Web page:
In Podcast 166, Richard takes sluggish to new levels and Andrew singularly fails to awaken the Kracken of his usually ebullient personality, even when he reveals that Malcolm X wrote a prototype of the famous joke, “I’m not saying I’m Jesus, that is for other people to say,” and tries to recruit him for further singalongs, including The Dambusters Theme. Further attempts are made to enliven Richard for what must surely be our last podcast if he keeps this up, including a potentially lively discussion about politically correct censorship of dogs and centipedes, during which Richard inadvertently conceives his next two BBC pitches. (You’ll have to listen to find out what they are.) Meanwhile, his actual BBC comedy drama script languishes unwritten for over an hour, with the last word written – “help” – taking on a whole new profound significance. We can only apologise. Blame Ricky Gervais at the Seinfeld aftershow. And yes, that is the turquoise plastic fork that is the envy of tiny babies everywhere.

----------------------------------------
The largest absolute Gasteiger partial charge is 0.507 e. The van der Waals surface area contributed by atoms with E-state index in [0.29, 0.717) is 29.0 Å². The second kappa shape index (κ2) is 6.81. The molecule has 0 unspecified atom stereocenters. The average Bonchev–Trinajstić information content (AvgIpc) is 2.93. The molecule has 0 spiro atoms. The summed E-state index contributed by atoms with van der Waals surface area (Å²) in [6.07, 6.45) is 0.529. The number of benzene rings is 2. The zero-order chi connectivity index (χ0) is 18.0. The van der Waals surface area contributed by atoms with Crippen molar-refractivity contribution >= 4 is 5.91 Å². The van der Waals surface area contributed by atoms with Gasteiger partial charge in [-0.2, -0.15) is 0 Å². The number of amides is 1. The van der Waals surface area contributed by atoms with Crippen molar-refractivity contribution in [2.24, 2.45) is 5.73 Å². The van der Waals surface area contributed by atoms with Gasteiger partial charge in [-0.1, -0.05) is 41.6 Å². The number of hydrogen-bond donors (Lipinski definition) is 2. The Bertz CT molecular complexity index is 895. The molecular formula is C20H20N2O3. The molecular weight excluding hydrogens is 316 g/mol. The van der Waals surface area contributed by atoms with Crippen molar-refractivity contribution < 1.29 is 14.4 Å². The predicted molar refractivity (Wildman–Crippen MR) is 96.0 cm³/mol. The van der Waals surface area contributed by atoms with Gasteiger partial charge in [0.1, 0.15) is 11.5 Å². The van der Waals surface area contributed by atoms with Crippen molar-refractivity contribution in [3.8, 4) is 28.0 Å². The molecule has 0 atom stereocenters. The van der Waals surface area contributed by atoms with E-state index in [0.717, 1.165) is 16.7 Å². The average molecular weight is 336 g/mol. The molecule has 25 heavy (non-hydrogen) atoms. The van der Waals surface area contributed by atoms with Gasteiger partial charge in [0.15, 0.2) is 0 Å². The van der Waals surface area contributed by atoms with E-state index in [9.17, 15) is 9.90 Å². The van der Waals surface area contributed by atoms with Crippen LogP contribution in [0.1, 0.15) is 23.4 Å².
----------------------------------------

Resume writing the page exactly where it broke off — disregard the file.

At last! The Podcast 165 Show! Although we threatened the end the podcast last week, we decided to keep it going for one more week, as Andrew was coming round to Richard’s anyway before they went off to see Jerry Seinfeld at the O2 Arena in London and they had some time to kill. On a swelteringly hot day, in order to get through one more podcast, Andrew was forced to drink some pinot grigio blush beforehand, and a single 4% proof American beer during, while Richard didn’t. The highlights are forensically well-remembered Monty Python sketches and songs, which may baffle our younger listeners, but which will transport people in their forties and fifties to a happier time for British comedy when stand-ups did not earn £4 million a year, just like Russell Howard doesn’t now. This podcast also stands as a tribute-cum-warning to national treasure Stewart “Wart” Lee. If you were in Mrs Markilee’s class at Cobden Junior School in Loughborough circa 1975 and recognise yourself in this photograph, do get in touch! Let’s hope Seinfeld is on more disciplined comedic form. Altogether now: Immanuel Kant was a real pissant, he was very rarely etc. etc.
And here’s the photo flipped round. (It’s the first photo taken with Photo Booth on Andrew’s new MacBook, about which you will hear on the podcast.)